“The Afghan nationals’ actions were inconsistent with [enemy tactics] aside from their digging and filling activities. The suspected IED was approximately 25 meters west of Route Chargers. This location was an unlikely location for any IED related material targeting vehicles. […] This tragic occurrence displays good lessons in establishing accurate PID, exercising tactical patience, understanding local patterns of life, understanding how escalation of force techniques can be interpreted in unintended ways.”
– Investigating officer’s findings, AR 15-6 investigation into death of Naiz Mohamed
Reports or allegations involving a potential violation of criminal law may trigger a mandatory criminal investigation by a Military Criminal Investigative Organization, (e.g., the Naval Criminal Investigative Service or Army Criminal Investigations Command). But the administrative investigation is the process of choice for investigating a range of incidents and for multiple purposes that either fall short of that threshold or when more information is needed to determine if a criminal investigation is warranted. Even so, conducting an administrative investigation can be a time- and labor-intensive process. An investigation involves assigning an investigative officer for whom the investigation will often be their only duty until the investigation is complete. The investigation into the death of Mohamed lasted 40 days and resulted in a final report of over 92 pages in length. But in circumstances with limited resources and a high operational tempo — such as Operation Inherent Resolve operations in Iraq and Syria — such a level of effort for cases that fall short of a suspected violation of law has proved unlikely. In 2014, to accommodate a higher volume of reports, the U.S. military shifted its practice by adopting an intermediate step between the initial report and an investigation known as a “Civilian Casualty Assessment Report.” In many ways, the report provides a number of advantages. It allows the military to make a basic assessment of any allegation of civilian harm routine, and is nearly automatic — reducing the likelihood that any report will be dismissed entirely. It also requires fewer resources and normalizes the means by which the military communicates its own basic estimates of civilian harm to the public. But as we pored over administrative investigations from the prior era, we also realized that much has been lost with the switch. For one thing, moving to an assessment-based process diminishes the human interaction between those who are harmed and those who committed the harm. The act of an investigation is not merely a fact-finding process, but a process that conveys concern, seriousness of intent, and accountability to victims: It is a channel of communication between the powerful and the powerless.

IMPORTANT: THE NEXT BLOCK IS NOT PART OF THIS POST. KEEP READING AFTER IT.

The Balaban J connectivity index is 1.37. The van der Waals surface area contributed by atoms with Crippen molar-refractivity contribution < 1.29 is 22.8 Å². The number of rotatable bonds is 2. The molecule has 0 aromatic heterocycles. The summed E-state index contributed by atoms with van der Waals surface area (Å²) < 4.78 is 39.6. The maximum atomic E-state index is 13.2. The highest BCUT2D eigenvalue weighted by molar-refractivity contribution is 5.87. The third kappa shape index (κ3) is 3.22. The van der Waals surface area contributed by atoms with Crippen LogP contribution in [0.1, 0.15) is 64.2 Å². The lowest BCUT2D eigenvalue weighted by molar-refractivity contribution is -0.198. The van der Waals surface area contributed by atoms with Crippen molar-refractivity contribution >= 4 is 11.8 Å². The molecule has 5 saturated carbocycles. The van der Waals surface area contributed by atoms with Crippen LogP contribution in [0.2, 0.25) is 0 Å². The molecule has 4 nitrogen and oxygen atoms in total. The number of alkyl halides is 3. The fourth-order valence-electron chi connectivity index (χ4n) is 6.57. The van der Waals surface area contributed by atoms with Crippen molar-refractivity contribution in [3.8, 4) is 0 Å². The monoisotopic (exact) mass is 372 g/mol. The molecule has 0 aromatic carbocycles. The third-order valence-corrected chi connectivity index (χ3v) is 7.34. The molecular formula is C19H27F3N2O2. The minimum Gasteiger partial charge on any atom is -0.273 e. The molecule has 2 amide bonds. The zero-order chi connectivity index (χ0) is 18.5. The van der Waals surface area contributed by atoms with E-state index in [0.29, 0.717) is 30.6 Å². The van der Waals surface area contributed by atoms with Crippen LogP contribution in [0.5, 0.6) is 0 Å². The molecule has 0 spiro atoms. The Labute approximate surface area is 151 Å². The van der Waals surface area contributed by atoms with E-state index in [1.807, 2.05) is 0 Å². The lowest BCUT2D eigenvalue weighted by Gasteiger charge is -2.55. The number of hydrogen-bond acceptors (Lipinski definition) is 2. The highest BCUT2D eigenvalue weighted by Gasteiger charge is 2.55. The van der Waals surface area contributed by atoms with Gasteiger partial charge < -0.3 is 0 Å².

In reading over 200 investigations, we also saw how administrative investigations had been purposed to identify lessons learned and recommendations for change, to reduce the risk of harm in the future. Commanders often tasked investigating officers with identifying lessons to be learned from specific incidents. Changing to the more efficient process detailed in the civilian casualty report compromises this ability to draw meaningful lessons from these tragic occurrences in current and future campaigns. This finding does not necessarily suggest that the military must revert to conducting an administrative investigation in all cases, but may require some innovative thinking in terms of how best to compensate for the loss of this important capacity.
Overall, our report could be read as a technical assessment of the U.S. military’s approach to administrative investigations. But we also hope our research can be useful for those who have the ability to ensure that civilians killed in the wars of today and tomorrow, and the lessons learned from their irreversible loss, are never forgotten.
Dan Mahanty is the Director of the U.S. Program for the Center for Civilians in Conflict (CIVIC). He spent 16 years at the U.S. Department of State. He is an adjunct professor at Kansas University Center for Global and International Studies at Ft. Leavenworth, and a non-resident Senior Associate at the Center for Strategic and International Studies (CSIS).